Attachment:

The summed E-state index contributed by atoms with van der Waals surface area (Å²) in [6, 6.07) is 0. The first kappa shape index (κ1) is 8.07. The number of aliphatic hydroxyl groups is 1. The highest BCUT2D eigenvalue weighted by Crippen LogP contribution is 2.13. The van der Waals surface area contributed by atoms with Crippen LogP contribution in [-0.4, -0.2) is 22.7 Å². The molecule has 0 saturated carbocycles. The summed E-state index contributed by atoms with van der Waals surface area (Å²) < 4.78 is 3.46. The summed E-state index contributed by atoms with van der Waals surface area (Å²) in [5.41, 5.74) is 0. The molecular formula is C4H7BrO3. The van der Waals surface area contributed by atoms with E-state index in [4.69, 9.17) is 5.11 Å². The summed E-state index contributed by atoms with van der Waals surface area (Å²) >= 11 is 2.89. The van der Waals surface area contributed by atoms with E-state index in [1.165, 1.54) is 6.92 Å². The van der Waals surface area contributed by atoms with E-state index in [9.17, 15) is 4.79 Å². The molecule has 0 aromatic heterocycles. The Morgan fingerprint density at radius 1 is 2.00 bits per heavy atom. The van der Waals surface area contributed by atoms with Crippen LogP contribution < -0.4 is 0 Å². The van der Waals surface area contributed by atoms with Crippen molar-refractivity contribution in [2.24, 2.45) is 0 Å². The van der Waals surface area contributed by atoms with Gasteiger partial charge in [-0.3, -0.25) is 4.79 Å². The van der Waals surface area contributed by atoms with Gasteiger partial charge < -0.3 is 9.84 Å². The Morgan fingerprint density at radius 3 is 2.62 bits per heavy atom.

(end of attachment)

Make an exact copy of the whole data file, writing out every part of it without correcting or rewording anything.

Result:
The summed E-state index contributed by atoms with van der Waals surface area (Å²) in [6, 6.07) is 0. The first kappa shape index (κ1) is 8.07. The number of aliphatic hydroxyl groups is 1. The highest BCUT2D eigenvalue weighted by Crippen LogP contribution is 2.13. The van der Waals surface area contributed by atoms with Crippen LogP contribution in [-0.4, -0.2) is 22.7 Å². The molecule has 0 saturated carbocycles. The summed E-state index contributed by atoms with van der Waals surface area (Å²) < 4.78 is 3.46. The summed E-state index contributed by atoms with van der Waals surface area (Å²) in [5.41, 5.74) is 0. The molecular formula is C4H7BrO3. The van der Waals surface area contributed by atoms with E-state index in [4.69, 9.17) is 5.11 Å². The summed E-state index contributed by atoms with van der Waals surface area (Å²) >= 11 is 2.89. The van der Waals surface area contributed by atoms with E-state index in [1.165, 1.54) is 6.92 Å². The van der Waals surface area contributed by atoms with E-state index in [9.17, 15) is 4.79 Å². The molecule has 0 aromatic heterocycles. The Morgan fingerprint density at radius 1 is 2.00 bits per heavy atom. The van der Waals surface area contributed by atoms with Crippen LogP contribution < -0.4 is 0 Å². The van der Waals surface area contributed by atoms with Crippen molar-refractivity contribution in [2.24, 2.45) is 0 Å². The van der Waals surface area contributed by atoms with Gasteiger partial charge in [-0.3, -0.25) is 4.79 Å². The van der Waals surface area contributed by atoms with Gasteiger partial charge < -0.3 is 9.84 Å². The Morgan fingerprint density at radius 3 is 2.62 bits per heavy atom.